agreed to share a sneak preview from what he calls his “half-life memoir.”  (Whatever that means.) This is some very exclusive stuff, WEbookers – enjoy.



From How to
Survive in the New Millenium with a Name from the Fifties




"Triumphant Dan, my
co-pilot for this trip and friend for this life, turned the volume knob to the
right, blaring Vince Neil’s vocals just as he bellowed “Girls, Girls, Girls”
for the 786th time in the song. I forget why I gave Dan the “Triumphant”
moniker. In fact, I’m not sure that he, or I for that matter, had done anything
triumphant enough in the definitive sense of the word to truly earn the
distinction. But I had called him that for so long when we first became
friends, so changing the name seemed absurd to me just to fit the word’s
parochial dictionary definition. Maybe he would triumph in some way by the end
of this trip. Maybe I would triumph in some way by the end of this trip.

       





We arrived in Ann Arbor, a city I liken to an uncle with a
Ph.D., but who also has a house complete with an ice luge and a penchant for
Wendy’s late night drive-thru. The town had grown along with the University of
Michigan; stone-faced city buildings were situated between regal and historic
university landmarks and townhouses inhabited by undergrads living and dying
with every shot in their game of beer pong. Ann Arbor was the perfect middle
ground for a union between young and old, mature and otherwise, eloquence and
locker room talk. It only made sense that we had come to the city for our
friends’ wedding."


***




"I took I-94 East into a city that had been as damaged verbally as it has
been by history and crime: Detroit. I didn’t care about the maladies of this
once thriving metropolis, this was reality. D.C. sometimes seems too polished,
like it’s hiding something, be it a president getting to third base, a massive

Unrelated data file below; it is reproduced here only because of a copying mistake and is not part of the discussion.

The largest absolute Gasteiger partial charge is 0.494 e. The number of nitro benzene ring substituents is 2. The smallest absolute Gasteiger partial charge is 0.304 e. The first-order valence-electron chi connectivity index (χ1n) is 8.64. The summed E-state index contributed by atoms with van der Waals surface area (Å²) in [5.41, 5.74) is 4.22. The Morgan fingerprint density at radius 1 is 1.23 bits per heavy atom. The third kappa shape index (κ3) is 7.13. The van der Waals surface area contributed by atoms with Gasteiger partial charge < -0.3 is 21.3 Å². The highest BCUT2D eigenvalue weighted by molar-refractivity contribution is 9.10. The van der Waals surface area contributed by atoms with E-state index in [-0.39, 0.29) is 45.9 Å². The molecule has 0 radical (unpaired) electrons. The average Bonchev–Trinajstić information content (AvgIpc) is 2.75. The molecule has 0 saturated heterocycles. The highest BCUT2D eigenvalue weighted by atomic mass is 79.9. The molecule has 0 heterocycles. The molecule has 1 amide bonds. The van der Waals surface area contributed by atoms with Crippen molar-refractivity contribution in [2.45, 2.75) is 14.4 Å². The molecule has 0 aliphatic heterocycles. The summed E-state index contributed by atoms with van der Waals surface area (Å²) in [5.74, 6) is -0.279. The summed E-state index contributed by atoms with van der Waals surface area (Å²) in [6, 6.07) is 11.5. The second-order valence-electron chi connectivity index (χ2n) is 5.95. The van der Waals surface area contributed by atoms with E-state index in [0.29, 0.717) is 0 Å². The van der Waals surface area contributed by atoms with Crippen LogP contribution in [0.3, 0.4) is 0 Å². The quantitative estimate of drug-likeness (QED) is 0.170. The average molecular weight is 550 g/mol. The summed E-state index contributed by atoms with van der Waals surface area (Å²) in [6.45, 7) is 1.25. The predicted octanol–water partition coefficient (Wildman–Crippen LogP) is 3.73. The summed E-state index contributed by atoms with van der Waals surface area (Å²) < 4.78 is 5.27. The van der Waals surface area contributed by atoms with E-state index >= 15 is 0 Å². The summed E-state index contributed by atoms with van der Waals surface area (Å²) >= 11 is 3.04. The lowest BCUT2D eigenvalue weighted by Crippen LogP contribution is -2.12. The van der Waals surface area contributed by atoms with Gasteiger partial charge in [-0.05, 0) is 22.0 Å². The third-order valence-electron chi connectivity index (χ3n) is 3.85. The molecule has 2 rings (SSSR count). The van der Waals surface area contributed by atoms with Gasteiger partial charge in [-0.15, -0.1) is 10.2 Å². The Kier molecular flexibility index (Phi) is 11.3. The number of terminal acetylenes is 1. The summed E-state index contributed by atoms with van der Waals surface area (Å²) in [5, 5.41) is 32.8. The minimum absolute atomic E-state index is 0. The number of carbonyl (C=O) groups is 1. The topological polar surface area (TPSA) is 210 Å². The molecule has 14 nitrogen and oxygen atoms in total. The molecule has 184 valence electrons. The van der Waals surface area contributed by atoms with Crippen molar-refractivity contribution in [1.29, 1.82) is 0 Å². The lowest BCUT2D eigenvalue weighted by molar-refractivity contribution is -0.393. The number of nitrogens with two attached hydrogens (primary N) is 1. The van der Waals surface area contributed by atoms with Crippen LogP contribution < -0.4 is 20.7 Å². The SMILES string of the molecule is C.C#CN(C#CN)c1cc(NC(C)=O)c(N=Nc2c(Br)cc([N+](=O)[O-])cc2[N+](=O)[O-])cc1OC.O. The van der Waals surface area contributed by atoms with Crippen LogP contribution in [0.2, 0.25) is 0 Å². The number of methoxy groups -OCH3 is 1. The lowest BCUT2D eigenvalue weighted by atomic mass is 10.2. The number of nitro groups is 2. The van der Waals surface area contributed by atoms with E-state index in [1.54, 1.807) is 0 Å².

monetary kickback financing a private vacation to the Bahamas, or a member of
congress getting hot via an instant message with a 16-year old boy. Detroit, on
the other hand, can’t hide that kind of filth; the people here know that fault
exists and refuse to pretend it can be covered up easily, their collective
conscience won’t let them. Their mayor is a philanderer and a thief, abandoned
houses rot into urban prairie while many struggle to find a decent home,
buildings gutted by fire serve as known drug dens. These visible scars that
draw the jeers of outsiders are more a sign of an acknowledged past that
strengthens the core of a city’s resolve to improve, rather than a symbol of
inability to prevent urban blight."



Read more
(and let Bobby_Nelson know what you
think) here.



Congrats, Bobby_Nelson!



-- Melissa



 





WEbooker of the WEek Goes to Drunken Uncle Anowalk

Anowalk
In keeping with a glorious new tradition here at WEbook, Monday marks WEbooker of the WEek day. This week’s recipient is anowalk. Anowalk
is no stranger to WEbook. In his own words: “In terms of the WEbook family, I’m the uncle that refuses to
grow up; the one who always shows up for family functions, but drunk or without
pants on.”



I don’t know about the pants, but I do know that anowalk’s been around the block. Along with 33 other writers, editors, and